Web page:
In its order, and several other courts have passed similar judgments too, the Karnataka High Court said the effect of such criminal prosecution of a minor girl or boy is causing severe distress to all concerned, including the families. Sometimes, disgruntled parents file a case to foil a relationship between two adolescents. In 2019, a study, Why Girls Run Away To Marry – Adolescent Realities and Socio-Legal Responses in India, published by Partners for Law in Development, made a case for the age of consent to be lower than the age of marriage to decriminalise sex among older adolescents to protect them from the misuse of law, sometimes by parents who want to control who their daughters or sons want to marry. The study noted that in many cases, a couple elopes fearing opposition from parents resulting in a situation where families file a case with the police, who then book the boy for rape under the POCSO Act and abduction with the intent to marry under IPC or the Prohibition of Child Marriage Act, 2006.
In 2021, in the Vijaylakshmi vs State Rep case, the Madras High Court, while dismissing a POCSO case, said the definition of ‘child’ under Section 2(d) of the POCSO Act can be redefined as 16 instead of 18.The court suggested that the age difference in consensual relationships should not be more than five years. This, it said, will ensure that a girl of an impressionable age is not taken advantage of by “a person who is much older.”
What needs to be done?
With the courts and rights activists seeking amendment to the age of consent criteria, the ball lies in the government’s court to look into the issue. In the meantime, adolescents have to be made aware of the stringent provisions of the Act and also the IPC.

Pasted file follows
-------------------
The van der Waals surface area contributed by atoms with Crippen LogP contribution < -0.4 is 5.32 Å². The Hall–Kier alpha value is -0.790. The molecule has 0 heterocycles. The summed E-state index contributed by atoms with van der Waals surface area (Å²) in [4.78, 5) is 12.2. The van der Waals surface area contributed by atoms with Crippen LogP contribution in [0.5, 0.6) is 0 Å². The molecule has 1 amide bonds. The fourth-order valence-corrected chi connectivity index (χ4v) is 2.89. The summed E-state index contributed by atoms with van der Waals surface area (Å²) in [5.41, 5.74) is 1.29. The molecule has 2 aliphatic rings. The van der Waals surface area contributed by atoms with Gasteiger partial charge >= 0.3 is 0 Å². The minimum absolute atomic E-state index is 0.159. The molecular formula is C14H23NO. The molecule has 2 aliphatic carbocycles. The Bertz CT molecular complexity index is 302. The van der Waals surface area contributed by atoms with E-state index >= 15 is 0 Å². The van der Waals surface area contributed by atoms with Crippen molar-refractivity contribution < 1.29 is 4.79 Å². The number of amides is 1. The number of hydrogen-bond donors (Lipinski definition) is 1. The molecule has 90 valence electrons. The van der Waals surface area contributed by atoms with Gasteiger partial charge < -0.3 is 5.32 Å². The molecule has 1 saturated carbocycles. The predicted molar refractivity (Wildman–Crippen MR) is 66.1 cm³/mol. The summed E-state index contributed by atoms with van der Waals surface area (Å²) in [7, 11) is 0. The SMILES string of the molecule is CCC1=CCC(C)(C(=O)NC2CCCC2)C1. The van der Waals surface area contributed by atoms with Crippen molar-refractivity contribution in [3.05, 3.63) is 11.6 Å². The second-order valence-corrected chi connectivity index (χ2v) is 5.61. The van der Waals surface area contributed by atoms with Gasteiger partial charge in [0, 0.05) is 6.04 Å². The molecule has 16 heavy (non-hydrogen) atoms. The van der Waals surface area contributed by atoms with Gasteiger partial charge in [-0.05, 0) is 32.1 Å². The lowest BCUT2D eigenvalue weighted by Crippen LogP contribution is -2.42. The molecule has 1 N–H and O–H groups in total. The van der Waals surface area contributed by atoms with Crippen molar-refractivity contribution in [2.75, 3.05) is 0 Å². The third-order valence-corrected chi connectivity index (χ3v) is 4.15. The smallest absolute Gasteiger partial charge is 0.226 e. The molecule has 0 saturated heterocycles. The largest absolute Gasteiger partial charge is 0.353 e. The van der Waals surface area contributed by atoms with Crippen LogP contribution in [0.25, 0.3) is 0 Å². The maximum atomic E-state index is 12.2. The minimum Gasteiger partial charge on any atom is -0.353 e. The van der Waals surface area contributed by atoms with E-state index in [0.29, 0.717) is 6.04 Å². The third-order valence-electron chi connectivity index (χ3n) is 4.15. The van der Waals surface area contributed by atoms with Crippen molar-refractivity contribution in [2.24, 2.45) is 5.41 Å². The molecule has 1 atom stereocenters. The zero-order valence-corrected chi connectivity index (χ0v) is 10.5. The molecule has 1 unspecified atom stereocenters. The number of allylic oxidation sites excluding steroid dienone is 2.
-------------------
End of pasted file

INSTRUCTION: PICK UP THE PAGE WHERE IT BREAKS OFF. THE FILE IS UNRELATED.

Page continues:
Even as activists are calling for a tweak to the POCSO Act, and raising awareness about its terms, a parliamentary committee is looking into the Prohibition of Child Marriage (Amendment) Bill, 2021 which seeks to increase the minimum age of marriage for women to 21 years. Rights activists feel instead of helping the community, raising the age may force vulnerable women to remain under the yoke of family and social pressures.
3. As tensions mount, some Raj Bhavans are on the war path
The Governor is a high constitutional authority. He needs to function within the four walls of the Constitution and be a friend, philosopher and guide to his government
As the Kerala High Court orders a stay on the show-cause notices sent by the Governor to the State’s Vice-Chancellors and with the Dravida Munnetra Kazhagam calling for the removal of the Tamil Nadu Governor, the office and role of the constituitional head of States has come under the spotlight. In this article dated January 10, 2022, P.D.T Achary, explains how the Governor’s position has to be in tandem with the governments’.
Recent media reports about the confrontation between the Governors and the State governments, in Maharashtra and Kerala, have turned the spotlight on the rather delicate relationship between the constitutional head of the State and the elected government. In Maharashtra, for example, the situation was indeed bizarre in so much as the Governor refusing to accept the date of election of the Speaker recommended by the State government. Consequently, the Assembly could not elect the Speaker.
The situation in Kerala has been no less bizarre. The State Governor having reappointed the Vice-Chancellor of Kannur University in accordance with the law, made an allegation against the Kerala government that he was under pressure from the Government to reappoint the Vice-Chancellor. The Governor confessed that he had done the wrong thing by yielding to governmental pressure. He has added that he does not want to remain the Chancellor any more, though he holds this position in an ex-officio capacity which means that he would have to remain the Chancellor as long as he is the Governor. But the Governor remains adamant.
The Governor levelling allegations against his own government is not a first-time development. In West Bengal this has been a regular feature. Similarly, non-acceptance of the advice of the Council of Ministers too has been witnessed in Rajasthan as well as Maharashtra again. Of course, there have been differences between Governors and Chief Ministers in the past too, but these have been rare occurrences. But the open confrontations now clearly cross the boundaries of what is constitutionally permissible behaviour.